Eddie George rejects shake-up of MPC

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The Independent Online

Eddie George rejected calls yesterday for a shake-up of the membership of the Monetary Policy Committee to include more people with direct experience of industry.

Mr George, the Governor of the Bank of England, defended the MPC's record on monetary policy in the face of criticism that it had fuelled a surge in the pound that was crippling manufacturers' ability to export. He said achieving low inflation was better for the economy than bringing down the pound.

His comments came as new figures showed that manufacturers' export orders fell last month for the first time in a year as industry buckled under the weight of the pound. This will fuel calls for the Bank to keep rates on hold when Mr George and his colleagues on the MPC meet today and tomorrow.

Mr George told the House of Lords' Monetary Policy Committee the MPC took the strength of sterling into account when it made interest decisions. But he said targeting specific sectors would risk putting the whole economy at risk of accelerating inflation.

He rejected suggestions that the MPC should include more people with experience of industry rather than academics. "I just don't accept that because someone is an academic they don't understand manufacturing industry," he said. "I don't think manufacturing would benefit by having someone perceived to be a representative of an interest." Only one of the nine-strong team, former British Airways economist DeAnne Julius, has spent a long time in industry and the most recent appointment is a professor at the London School of Economics.

According to the Chartered Institute of Purchasing and Supply (CIPS), total manufacturing output rose in April at its slowest rate since May last year. New export orders fell for the first time since April 1999.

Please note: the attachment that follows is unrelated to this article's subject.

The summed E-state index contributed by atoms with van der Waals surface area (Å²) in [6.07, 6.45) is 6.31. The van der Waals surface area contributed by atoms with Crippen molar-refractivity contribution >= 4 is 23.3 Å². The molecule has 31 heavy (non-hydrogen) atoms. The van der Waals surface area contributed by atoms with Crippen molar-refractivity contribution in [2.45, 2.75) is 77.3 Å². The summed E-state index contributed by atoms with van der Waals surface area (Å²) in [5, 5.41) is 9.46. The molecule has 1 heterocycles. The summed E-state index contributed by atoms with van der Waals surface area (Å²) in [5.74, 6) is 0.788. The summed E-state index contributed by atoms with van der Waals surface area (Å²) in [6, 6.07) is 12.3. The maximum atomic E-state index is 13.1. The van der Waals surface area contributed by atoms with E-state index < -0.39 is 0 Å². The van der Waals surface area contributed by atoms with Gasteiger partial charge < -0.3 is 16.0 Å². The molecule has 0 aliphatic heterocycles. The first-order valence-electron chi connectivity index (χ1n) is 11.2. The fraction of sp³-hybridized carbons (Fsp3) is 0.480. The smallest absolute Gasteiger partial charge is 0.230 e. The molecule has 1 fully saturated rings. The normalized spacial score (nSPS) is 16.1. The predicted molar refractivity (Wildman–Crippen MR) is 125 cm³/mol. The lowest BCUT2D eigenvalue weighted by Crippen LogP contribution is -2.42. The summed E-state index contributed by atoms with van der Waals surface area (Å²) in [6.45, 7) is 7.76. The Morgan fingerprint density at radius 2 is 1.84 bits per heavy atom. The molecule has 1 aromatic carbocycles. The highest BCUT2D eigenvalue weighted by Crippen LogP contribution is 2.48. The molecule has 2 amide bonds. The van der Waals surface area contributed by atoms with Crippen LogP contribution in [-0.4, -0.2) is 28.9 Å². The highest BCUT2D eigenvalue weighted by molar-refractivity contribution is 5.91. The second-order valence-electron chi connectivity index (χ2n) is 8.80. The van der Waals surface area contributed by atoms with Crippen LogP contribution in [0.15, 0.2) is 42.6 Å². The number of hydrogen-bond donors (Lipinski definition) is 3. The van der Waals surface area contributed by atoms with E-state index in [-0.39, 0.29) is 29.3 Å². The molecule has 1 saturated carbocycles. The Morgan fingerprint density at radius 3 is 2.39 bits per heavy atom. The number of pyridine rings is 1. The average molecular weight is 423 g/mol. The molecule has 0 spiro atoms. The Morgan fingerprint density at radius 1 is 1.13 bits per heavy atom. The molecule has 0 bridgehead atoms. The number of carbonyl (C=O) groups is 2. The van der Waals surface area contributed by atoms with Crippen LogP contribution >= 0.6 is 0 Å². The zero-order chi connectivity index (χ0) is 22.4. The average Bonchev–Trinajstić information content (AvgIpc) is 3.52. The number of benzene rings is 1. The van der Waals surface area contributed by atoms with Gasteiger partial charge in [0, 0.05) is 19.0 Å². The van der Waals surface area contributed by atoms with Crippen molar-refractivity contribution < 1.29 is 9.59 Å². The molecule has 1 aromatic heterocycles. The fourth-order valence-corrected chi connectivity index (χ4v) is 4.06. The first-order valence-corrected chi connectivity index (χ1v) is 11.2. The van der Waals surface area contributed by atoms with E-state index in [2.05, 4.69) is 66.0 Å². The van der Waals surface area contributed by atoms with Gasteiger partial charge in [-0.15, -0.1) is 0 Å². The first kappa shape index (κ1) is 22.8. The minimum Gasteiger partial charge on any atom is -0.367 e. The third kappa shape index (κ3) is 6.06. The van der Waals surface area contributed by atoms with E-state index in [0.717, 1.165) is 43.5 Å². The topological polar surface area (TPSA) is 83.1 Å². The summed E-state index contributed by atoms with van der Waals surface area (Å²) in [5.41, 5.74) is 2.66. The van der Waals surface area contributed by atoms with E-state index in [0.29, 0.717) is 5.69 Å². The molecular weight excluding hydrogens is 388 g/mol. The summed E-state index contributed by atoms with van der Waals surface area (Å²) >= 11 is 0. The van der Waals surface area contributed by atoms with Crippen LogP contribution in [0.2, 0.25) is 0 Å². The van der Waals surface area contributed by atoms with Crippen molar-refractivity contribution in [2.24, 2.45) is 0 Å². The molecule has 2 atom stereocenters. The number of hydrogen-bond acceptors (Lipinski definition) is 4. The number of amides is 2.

Firms blamed the strong pound for the loss of overseas orders and the uncertainty over the future of Rover Cars for weaker growth at home, according to CIPS.

Yesterday's survey is the latest piece of evidence pointing to weakness in the manufacturing sector. The first estimate for UK economic growth in the first quarter came in much lower than expected because of a slowdown in manufacturing. And last week the Confederation of British Industry warned that its members were on the brink of recession.

These surveys will intensify the dilemma for the MPC, which must raise rates to curb inflationary pressure from the domestic economy, especially the labour and housing markets, without plunging industry into recession.

Most City economists expect a quarter-point rise to 6.25 per cent although they admit the decision is finely balanced. A hike would provoke howls of fury from industry, trade unions and backbench Labour MPs.

Sterling is close to 14-year highs against the weak euro, making British goods more expensive in Europe.

The contrast was highlighted by the steel industry, which suffered a 1 per cent contraction in the first quarter of the year while Germany and Italy grew by 17 and 12 per cent respectively, the UK Steel Association said yesterday.

In sharp contrast, the purchasing managers index for the eurozone hit a record in April, fuelling speculation that the European Central Bank will again raise interest rates.

Manufacturers reported the strongest pace of growth since the survey began three years ago - against forecasts of a slight decline. Lorenzo Codogno, an economist at Bank of America, said: "These are quite strong figures and are not consistent with the current level of interest rates."